Blogger and journalist José Roberto Duque reports that the Popular and Revolutionary Assembly asked permission a month ago to go on a demonstration, and the mayor’s office refused it three days before the intended march [es] because of the opposition’s demonstration. In his article “Sangre o mierda, venceremos (“blood or shit, we’ll defeat”) Duque says that if is not the police the one the represses, as it has done historically, the channels belonging to the opposition will be the ones that brand them as violent.
The blog Saber y Poder [es] reports that the march took place anyway, without permission, and describes the mobilization that paid homage to the events on 2/27. He underlined that this demonstration was not violent and there was a rather poor presence of the government’s media. The author of the blog, Reynaldo Iturriza collected some of the slogans heard in the socialists´ demonstration:
“Ni una sola vez se entonó la consigna: “¡Uh, ah, Chávez no se va!” Aunque ninguno desea que Chávez se vaya. Escuchamos y entonamos, por primera vez en muchos años, otras nuevas, más acordes con eso que llaman el “momento histórico”:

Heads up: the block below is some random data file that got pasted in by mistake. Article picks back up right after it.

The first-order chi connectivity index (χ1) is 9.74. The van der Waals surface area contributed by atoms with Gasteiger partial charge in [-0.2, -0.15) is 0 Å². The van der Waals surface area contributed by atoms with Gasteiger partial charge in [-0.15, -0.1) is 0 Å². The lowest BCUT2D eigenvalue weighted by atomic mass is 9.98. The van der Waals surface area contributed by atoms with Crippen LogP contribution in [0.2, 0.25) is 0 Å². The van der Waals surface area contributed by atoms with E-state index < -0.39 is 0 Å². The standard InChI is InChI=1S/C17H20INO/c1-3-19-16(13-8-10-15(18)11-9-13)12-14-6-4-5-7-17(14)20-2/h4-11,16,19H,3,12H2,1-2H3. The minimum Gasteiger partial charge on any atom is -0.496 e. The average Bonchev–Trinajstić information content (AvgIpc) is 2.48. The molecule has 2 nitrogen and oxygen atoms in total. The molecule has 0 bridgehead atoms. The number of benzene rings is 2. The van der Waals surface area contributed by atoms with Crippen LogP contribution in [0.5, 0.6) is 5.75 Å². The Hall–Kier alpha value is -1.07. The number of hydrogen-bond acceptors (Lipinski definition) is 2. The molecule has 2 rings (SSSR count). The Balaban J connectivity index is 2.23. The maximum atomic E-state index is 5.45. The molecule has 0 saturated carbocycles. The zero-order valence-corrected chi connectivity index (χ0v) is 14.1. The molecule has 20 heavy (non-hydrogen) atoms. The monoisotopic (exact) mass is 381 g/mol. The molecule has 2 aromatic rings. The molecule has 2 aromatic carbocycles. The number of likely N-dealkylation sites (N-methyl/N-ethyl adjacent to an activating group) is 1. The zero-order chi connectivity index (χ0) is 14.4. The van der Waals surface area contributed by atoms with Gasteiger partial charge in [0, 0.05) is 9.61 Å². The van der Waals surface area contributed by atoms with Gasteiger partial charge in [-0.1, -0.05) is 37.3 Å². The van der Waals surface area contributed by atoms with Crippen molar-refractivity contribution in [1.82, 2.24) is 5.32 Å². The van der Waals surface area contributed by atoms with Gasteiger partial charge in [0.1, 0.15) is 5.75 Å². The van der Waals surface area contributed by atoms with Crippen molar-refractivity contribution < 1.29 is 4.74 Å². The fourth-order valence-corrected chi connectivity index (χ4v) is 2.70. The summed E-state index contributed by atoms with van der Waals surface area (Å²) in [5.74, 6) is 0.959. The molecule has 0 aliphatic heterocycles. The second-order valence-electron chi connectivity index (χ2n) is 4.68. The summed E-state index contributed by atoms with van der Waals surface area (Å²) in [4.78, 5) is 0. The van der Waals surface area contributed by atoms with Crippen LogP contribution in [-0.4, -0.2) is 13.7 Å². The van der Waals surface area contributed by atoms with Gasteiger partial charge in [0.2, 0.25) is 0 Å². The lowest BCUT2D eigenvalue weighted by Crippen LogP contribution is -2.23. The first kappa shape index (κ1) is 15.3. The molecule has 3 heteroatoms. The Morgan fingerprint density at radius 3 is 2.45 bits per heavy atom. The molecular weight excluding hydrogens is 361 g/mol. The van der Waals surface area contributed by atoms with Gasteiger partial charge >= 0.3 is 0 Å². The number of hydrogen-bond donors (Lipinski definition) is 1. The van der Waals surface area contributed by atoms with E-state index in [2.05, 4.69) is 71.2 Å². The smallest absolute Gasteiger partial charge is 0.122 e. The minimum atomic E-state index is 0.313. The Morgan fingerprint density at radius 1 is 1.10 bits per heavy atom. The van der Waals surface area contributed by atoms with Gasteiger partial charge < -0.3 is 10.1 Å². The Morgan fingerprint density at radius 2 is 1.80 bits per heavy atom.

“¡Si el pueblo no se arrecha, nos manda la derecha!”
“¡El pueblo organizado con la revolución, contra la burocracia, contra la corrupción!”
“¡Las calles son del pueblo, no de la oligarquía!”
The slogan “¡Uh, ah, Chávez no se va!” (chavez won’t go!) wasn’t heard, not even once. Even when none of the people there wanted Chavez to go away. We heard and we shouted new ones that went better with the “historical moment”:
If the people don’t get mad, the right wind will rull!
The people organized with revolution, against bureaucracy, against corruption!
The streets are the people’s not the oligarchy’s!
The demonstration that was actually allowed was the one organized by university students that went to the Ministry of High Education to fight against the new policies for admission and the reform to the Universities’ Law. This demonstration was carried out normally and the pictures were published by the blog Realidad Alternativa [es]. It seems that there will be another demonstration this Thursday.